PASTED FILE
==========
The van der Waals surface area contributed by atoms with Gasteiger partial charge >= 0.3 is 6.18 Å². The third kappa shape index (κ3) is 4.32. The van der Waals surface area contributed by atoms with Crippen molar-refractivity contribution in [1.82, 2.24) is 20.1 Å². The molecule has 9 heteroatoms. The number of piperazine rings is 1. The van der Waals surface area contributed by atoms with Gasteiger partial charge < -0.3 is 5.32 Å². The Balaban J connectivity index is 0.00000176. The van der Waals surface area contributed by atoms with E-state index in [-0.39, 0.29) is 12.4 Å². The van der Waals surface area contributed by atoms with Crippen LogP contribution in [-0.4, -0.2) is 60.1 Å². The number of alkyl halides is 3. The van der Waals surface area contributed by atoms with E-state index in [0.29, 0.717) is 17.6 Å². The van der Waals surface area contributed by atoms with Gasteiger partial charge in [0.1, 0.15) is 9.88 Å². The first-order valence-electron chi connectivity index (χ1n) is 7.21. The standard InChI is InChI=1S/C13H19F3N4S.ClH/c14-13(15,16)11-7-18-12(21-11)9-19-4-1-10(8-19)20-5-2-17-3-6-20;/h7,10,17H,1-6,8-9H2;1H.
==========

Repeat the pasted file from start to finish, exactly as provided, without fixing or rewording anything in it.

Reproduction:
The van der Waals surface area contributed by atoms with Gasteiger partial charge >= 0.3 is 6.18 Å². The third kappa shape index (κ3) is 4.32. The van der Waals surface area contributed by atoms with Crippen molar-refractivity contribution in [1.82, 2.24) is 20.1 Å². The molecule has 9 heteroatoms. The number of piperazine rings is 1. The van der Waals surface area contributed by atoms with Gasteiger partial charge < -0.3 is 5.32 Å². The Balaban J connectivity index is 0.00000176. The van der Waals surface area contributed by atoms with E-state index in [-0.39, 0.29) is 12.4 Å². The van der Waals surface area contributed by atoms with Crippen LogP contribution in [-0.4, -0.2) is 60.1 Å². The number of alkyl halides is 3. The van der Waals surface area contributed by atoms with E-state index in [0.29, 0.717) is 17.6 Å². The van der Waals surface area contributed by atoms with Gasteiger partial charge in [0.1, 0.15) is 9.88 Å². The first-order valence-electron chi connectivity index (χ1n) is 7.21. The standard InChI is InChI=1S/C13H19F3N4S.ClH/c14-13(15,16)11-7-18-12(21-11)9-19-4-1-10(8-19)20-5-2-17-3-6-20;/h7,10,17H,1-6,8-9H2;1H.